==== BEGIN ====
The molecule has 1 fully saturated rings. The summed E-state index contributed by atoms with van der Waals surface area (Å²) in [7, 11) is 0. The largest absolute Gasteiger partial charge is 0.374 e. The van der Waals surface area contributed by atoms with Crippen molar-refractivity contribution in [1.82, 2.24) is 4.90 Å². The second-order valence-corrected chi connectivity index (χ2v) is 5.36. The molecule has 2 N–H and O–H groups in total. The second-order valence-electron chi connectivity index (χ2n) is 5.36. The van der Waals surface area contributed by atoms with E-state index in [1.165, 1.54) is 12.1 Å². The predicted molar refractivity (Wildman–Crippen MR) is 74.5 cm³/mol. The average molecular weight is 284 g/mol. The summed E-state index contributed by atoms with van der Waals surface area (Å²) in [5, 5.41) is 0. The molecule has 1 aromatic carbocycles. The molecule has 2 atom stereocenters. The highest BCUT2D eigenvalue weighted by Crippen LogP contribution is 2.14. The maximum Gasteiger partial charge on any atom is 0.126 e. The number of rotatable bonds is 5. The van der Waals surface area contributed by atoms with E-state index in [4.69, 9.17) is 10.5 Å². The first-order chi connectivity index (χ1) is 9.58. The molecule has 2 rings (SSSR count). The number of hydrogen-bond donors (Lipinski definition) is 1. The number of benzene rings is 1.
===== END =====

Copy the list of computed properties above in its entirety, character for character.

The molecule has 1 fully saturated rings. The summed E-state index contributed by atoms with van der Waals surface area (Å²) in [7, 11) is 0. The largest absolute Gasteiger partial charge is 0.374 e. The van der Waals surface area contributed by atoms with Crippen molar-refractivity contribution in [1.82, 2.24) is 4.90 Å². The second-order valence-corrected chi connectivity index (χ2v) is 5.36. The molecule has 2 N–H and O–H groups in total. The second-order valence-electron chi connectivity index (χ2n) is 5.36. The van der Waals surface area contributed by atoms with E-state index in [1.165, 1.54) is 12.1 Å². The predicted molar refractivity (Wildman–Crippen MR) is 74.5 cm³/mol. The average molecular weight is 284 g/mol. The summed E-state index contributed by atoms with van der Waals surface area (Å²) in [5, 5.41) is 0. The molecule has 1 aromatic carbocycles. The molecule has 2 atom stereocenters. The highest BCUT2D eigenvalue weighted by Crippen LogP contribution is 2.14. The maximum Gasteiger partial charge on any atom is 0.126 e. The number of rotatable bonds is 5. The van der Waals surface area contributed by atoms with E-state index in [4.69, 9.17) is 10.5 Å². The first-order chi connectivity index (χ1) is 9.58. The molecule has 2 rings (SSSR count). The number of hydrogen-bond donors (Lipinski definition) is 1. The number of benzene rings is 1.